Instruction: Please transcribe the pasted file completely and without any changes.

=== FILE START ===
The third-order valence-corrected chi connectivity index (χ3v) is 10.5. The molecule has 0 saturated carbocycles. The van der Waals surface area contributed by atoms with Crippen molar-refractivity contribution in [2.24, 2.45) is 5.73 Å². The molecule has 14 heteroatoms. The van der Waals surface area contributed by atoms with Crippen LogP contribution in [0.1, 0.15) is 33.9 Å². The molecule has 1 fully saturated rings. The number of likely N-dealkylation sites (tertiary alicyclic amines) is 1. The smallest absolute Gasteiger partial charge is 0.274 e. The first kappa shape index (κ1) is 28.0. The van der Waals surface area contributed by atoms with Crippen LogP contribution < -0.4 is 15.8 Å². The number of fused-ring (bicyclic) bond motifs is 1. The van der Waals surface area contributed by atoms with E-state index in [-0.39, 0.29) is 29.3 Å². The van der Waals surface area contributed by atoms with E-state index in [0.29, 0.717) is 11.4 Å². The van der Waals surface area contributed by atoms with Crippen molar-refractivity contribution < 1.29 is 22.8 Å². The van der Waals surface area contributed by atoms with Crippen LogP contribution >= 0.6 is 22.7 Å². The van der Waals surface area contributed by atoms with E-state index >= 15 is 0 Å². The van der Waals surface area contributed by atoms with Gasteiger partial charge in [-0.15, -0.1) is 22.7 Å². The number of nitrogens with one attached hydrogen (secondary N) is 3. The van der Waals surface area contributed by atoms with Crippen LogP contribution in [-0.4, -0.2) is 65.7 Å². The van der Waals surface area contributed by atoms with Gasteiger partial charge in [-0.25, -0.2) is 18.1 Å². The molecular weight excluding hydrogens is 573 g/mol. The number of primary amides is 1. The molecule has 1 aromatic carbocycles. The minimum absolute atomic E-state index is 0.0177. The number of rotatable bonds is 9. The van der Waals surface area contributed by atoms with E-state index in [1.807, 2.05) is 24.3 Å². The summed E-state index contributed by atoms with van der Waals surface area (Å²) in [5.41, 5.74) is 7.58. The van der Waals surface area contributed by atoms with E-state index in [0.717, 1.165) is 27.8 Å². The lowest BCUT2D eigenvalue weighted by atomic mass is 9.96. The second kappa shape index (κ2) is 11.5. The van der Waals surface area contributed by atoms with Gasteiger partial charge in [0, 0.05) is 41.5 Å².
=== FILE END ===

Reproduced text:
The third-order valence-corrected chi connectivity index (χ3v) is 10.5. The molecule has 0 saturated carbocycles. The van der Waals surface area contributed by atoms with Crippen molar-refractivity contribution in [2.24, 2.45) is 5.73 Å². The molecule has 14 heteroatoms. The van der Waals surface area contributed by atoms with Crippen LogP contribution in [0.1, 0.15) is 33.9 Å². The molecule has 1 fully saturated rings. The number of likely N-dealkylation sites (tertiary alicyclic amines) is 1. The smallest absolute Gasteiger partial charge is 0.274 e. The first kappa shape index (κ1) is 28.0. The van der Waals surface area contributed by atoms with Crippen LogP contribution < -0.4 is 15.8 Å². The number of fused-ring (bicyclic) bond motifs is 1. The van der Waals surface area contributed by atoms with E-state index in [-0.39, 0.29) is 29.3 Å². The van der Waals surface area contributed by atoms with E-state index in [0.29, 0.717) is 11.4 Å². The van der Waals surface area contributed by atoms with Crippen molar-refractivity contribution < 1.29 is 22.8 Å². The van der Waals surface area contributed by atoms with Crippen LogP contribution >= 0.6 is 22.7 Å². The van der Waals surface area contributed by atoms with E-state index >= 15 is 0 Å². The van der Waals surface area contributed by atoms with Gasteiger partial charge in [-0.15, -0.1) is 22.7 Å². The number of nitrogens with one attached hydrogen (secondary N) is 3. The van der Waals surface area contributed by atoms with Crippen LogP contribution in [-0.4, -0.2) is 65.7 Å². The van der Waals surface area contributed by atoms with Gasteiger partial charge in [-0.25, -0.2) is 18.1 Å². The molecular weight excluding hydrogens is 573 g/mol. The number of primary amides is 1. The molecule has 1 aromatic carbocycles. The minimum absolute atomic E-state index is 0.0177. The number of rotatable bonds is 9. The van der Waals surface area contributed by atoms with E-state index in [1.807, 2.05) is 24.3 Å². The summed E-state index contributed by atoms with van der Waals surface area (Å²) in [5.41, 5.74) is 7.58. The van der Waals surface area contributed by atoms with E-state index in [0.717, 1.165) is 27.8 Å². The lowest BCUT2D eigenvalue weighted by atomic mass is 9.96. The second kappa shape index (κ2) is 11.5. The van der Waals surface area contributed by atoms with Gasteiger partial charge in [0, 0.05) is 41.5 Å².